2019 U.S. government shutdown - Statistics & Facts

The partial government shutdown which lasted from December 22, 2018 to January 25, 2019 was the longest in American history, standing at 35 days. The shutdown began at midnight on December 22, 2018 due to a lapse in federal funding.

A government shutdown occurs when either Congress fails to pass appropriation bills for the funding of government agencies, or when the sitting president refuses to sign appropriation bills into law, which creates a lapse of federal funding. The current budget and appropriations process for the United States government was enacted in 1976, and since then there have been 22 lapses in federal funding. Eight government shutdowns occurred under President Ronald Reagan, and the second-longest shutdown occurred under President Bill Clinton, lasting for 21 days.

In the weeks leading up to the beginning of the shutdown, President Donald Trump demanded that the 115th Congress pass a federal appropriations bill that included 5.7 billion U.S. dollars designated to build a wall along the U.S.-Mexico border, thereby fulfilling his campaign promise to build a wall along the southern border in an effort to fight illegal immigration from Mexico and Central America into the United States. Congress refused to designate funds for a border wall, with two of the main detractors being incoming Speaker of the House Nancy Pelosi and Senate Minority Leader Chuck Schumer. Congress passed several funding bills that did not include border wall funding, which President Trump refused to sign into law. On December 22, 2018, Congress adjourned for the Christmas season, and the partial government shutdown began.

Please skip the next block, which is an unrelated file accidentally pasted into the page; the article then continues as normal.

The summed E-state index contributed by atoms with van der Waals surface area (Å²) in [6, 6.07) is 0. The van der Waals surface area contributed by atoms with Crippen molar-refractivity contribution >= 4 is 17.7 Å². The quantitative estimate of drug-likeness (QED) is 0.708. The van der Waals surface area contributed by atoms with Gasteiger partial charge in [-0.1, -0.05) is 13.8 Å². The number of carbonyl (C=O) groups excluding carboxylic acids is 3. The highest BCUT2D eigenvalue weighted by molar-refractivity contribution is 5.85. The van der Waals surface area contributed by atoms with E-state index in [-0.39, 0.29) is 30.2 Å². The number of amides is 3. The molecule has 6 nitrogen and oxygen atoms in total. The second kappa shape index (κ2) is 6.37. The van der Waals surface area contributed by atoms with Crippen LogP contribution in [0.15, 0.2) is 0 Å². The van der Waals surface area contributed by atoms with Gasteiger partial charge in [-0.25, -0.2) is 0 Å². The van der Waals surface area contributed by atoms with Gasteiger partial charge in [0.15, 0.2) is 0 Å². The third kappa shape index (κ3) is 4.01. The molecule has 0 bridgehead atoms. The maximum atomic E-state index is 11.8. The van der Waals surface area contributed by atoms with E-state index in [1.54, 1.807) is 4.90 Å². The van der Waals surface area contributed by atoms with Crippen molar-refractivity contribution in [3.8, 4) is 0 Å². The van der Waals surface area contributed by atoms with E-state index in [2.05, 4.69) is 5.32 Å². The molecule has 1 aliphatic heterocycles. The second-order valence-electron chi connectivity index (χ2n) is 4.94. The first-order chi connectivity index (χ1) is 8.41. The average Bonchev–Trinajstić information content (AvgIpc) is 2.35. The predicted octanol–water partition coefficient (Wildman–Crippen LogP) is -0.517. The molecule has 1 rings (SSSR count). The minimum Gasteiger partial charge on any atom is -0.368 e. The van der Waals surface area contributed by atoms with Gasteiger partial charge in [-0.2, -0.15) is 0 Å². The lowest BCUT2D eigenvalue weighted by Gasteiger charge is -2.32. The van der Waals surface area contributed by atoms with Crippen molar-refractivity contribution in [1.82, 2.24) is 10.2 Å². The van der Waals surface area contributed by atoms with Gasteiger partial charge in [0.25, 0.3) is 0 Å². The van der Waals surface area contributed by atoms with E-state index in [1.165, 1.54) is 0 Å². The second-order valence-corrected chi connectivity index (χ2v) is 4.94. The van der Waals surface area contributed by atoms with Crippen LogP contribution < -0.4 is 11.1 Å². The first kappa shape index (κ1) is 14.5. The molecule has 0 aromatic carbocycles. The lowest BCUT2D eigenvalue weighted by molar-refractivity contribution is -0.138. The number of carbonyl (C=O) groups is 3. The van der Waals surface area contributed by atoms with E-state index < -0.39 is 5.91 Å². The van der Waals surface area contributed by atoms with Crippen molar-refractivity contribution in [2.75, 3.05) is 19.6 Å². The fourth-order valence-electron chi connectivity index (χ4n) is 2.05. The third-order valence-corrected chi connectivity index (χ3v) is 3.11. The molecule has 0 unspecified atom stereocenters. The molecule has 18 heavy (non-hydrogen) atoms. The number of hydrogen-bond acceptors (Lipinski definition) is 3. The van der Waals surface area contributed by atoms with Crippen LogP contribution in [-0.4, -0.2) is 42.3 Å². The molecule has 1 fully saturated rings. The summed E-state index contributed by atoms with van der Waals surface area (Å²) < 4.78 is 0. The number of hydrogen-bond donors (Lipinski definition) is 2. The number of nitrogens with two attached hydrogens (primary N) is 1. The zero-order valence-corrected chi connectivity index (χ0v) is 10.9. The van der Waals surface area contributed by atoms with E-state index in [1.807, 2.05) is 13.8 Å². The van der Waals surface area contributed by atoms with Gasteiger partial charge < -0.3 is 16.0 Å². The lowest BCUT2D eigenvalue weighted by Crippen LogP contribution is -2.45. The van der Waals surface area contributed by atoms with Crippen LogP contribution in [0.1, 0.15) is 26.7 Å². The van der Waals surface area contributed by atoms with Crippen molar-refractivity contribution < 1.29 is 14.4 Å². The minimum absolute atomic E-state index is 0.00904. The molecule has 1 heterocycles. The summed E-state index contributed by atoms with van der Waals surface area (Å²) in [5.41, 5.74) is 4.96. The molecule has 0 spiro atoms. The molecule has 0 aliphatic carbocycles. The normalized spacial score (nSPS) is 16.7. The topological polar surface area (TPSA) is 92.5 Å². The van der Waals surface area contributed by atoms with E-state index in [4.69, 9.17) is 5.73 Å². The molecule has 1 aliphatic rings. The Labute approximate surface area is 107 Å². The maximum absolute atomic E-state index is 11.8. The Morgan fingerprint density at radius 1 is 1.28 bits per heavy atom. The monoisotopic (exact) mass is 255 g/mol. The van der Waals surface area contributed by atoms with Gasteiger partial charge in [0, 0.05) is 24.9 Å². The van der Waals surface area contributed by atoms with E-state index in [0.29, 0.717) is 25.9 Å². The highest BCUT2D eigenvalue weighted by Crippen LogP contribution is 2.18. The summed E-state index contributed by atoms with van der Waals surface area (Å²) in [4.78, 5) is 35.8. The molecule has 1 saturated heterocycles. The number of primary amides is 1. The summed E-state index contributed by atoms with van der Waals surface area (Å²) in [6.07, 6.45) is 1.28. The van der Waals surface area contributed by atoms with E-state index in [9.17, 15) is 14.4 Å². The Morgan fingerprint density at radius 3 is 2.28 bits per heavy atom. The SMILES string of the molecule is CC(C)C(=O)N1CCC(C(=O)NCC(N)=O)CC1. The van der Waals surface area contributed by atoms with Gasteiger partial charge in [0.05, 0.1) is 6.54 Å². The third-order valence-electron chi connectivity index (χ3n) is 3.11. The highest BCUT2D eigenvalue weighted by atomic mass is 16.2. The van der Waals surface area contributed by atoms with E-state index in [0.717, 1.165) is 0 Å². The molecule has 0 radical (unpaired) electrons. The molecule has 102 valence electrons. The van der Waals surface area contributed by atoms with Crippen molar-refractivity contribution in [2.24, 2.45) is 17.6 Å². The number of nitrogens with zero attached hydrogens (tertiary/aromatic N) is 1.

Before the shutdown began, it was predicted that 420,000 federal employees would continue working throughout the shutdown without pay, 53,000 of which would be TSA agents at U.S. airports. In addition, 380,000 government employees would be furloughed during the shutdown. As of January 4, 2019, there were an estimated 102,183 employees working in agencies without appropriations in Washington, D.C., and eight percent of Americans said that the government shutdown has impacted their family a lot.

The primary issue of the partial government shutdown was border security and funding for a wall or fencing along the U.S.-Mexico border. President Trump reportedly considered declaring a state of emergency, which would allow him to bypass congressional approval and delegate funds to build a wall. However, the majority of Americans disapproved of such steps being taken. 35 percent of Americans believe that illegal immigration is a very serious issue for the United States, but 43 percent oppose building additional fencing along the southern border. It has also been found that the majority of illegal arrivals in the U.S. occur by immigrants overstaying their visas rather than crossing a border without an inspection.

The effects of the partial government shutdown were far-reaching. In addition to government employees working without pay or being furloughed, immigration court hearings were canceled, and the Congressional Budget Office predicts that the gross domestic product (GDP) of the U.S. will be impacted at least into the third quarter of 2019. 49.5 percent of Americans believed that President Trump deserves the most blame for the shutdown, a further 63 percent disapproved of the shutdown, and a majority also believed that Congress should compromise on issues instead of allowing the government to shut down.

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2019 U.S. government shutdown

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